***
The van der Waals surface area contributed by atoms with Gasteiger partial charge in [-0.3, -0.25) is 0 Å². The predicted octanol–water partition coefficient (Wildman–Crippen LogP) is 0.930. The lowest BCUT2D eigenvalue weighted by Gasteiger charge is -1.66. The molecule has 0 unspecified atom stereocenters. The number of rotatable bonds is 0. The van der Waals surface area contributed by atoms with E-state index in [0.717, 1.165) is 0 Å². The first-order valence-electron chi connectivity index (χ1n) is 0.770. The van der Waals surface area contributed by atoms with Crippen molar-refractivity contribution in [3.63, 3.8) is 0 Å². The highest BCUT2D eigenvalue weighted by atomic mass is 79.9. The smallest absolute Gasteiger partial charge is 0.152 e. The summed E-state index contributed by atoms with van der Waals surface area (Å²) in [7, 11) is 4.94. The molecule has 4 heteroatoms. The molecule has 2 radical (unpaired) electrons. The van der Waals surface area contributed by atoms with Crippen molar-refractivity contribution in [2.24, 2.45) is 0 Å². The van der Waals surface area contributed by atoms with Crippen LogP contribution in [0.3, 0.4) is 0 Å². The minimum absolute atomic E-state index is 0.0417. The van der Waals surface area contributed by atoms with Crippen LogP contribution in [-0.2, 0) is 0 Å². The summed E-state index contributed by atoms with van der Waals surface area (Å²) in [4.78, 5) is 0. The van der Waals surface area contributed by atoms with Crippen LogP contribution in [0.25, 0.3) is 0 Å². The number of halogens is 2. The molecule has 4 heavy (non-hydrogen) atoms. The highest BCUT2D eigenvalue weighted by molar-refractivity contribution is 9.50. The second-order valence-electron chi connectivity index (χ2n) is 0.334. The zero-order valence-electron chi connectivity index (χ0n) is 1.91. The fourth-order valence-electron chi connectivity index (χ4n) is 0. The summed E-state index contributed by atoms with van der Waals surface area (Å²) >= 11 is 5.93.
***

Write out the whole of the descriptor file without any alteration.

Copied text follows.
The van der Waals surface area contributed by atoms with Gasteiger partial charge in [-0.3, -0.25) is 0 Å². The predicted octanol–water partition coefficient (Wildman–Crippen LogP) is 0.930. The lowest BCUT2D eigenvalue weighted by Gasteiger charge is -1.66. The molecule has 0 unspecified atom stereocenters. The number of rotatable bonds is 0. The van der Waals surface area contributed by atoms with E-state index in [0.717, 1.165) is 0 Å². The first-order valence-electron chi connectivity index (χ1n) is 0.770. The van der Waals surface area contributed by atoms with Crippen molar-refractivity contribution in [3.63, 3.8) is 0 Å². The highest BCUT2D eigenvalue weighted by atomic mass is 79.9. The smallest absolute Gasteiger partial charge is 0.152 e. The summed E-state index contributed by atoms with van der Waals surface area (Å²) in [7, 11) is 4.94. The molecule has 4 heteroatoms. The molecule has 2 radical (unpaired) electrons. The van der Waals surface area contributed by atoms with Crippen molar-refractivity contribution in [2.24, 2.45) is 0 Å². The van der Waals surface area contributed by atoms with Crippen LogP contribution in [0.3, 0.4) is 0 Å². The minimum absolute atomic E-state index is 0.0417. The van der Waals surface area contributed by atoms with Crippen LogP contribution in [-0.2, 0) is 0 Å². The summed E-state index contributed by atoms with van der Waals surface area (Å²) in [4.78, 5) is 0. The van der Waals surface area contributed by atoms with Crippen LogP contribution in [0.25, 0.3) is 0 Å². The number of halogens is 2. The molecule has 4 heavy (non-hydrogen) atoms. The highest BCUT2D eigenvalue weighted by molar-refractivity contribution is 9.50. The second-order valence-electron chi connectivity index (χ2n) is 0.334. The zero-order valence-electron chi connectivity index (χ0n) is 1.91. The fourth-order valence-electron chi connectivity index (χ4n) is 0. The summed E-state index contributed by atoms with van der Waals surface area (Å²) >= 11 is 5.93.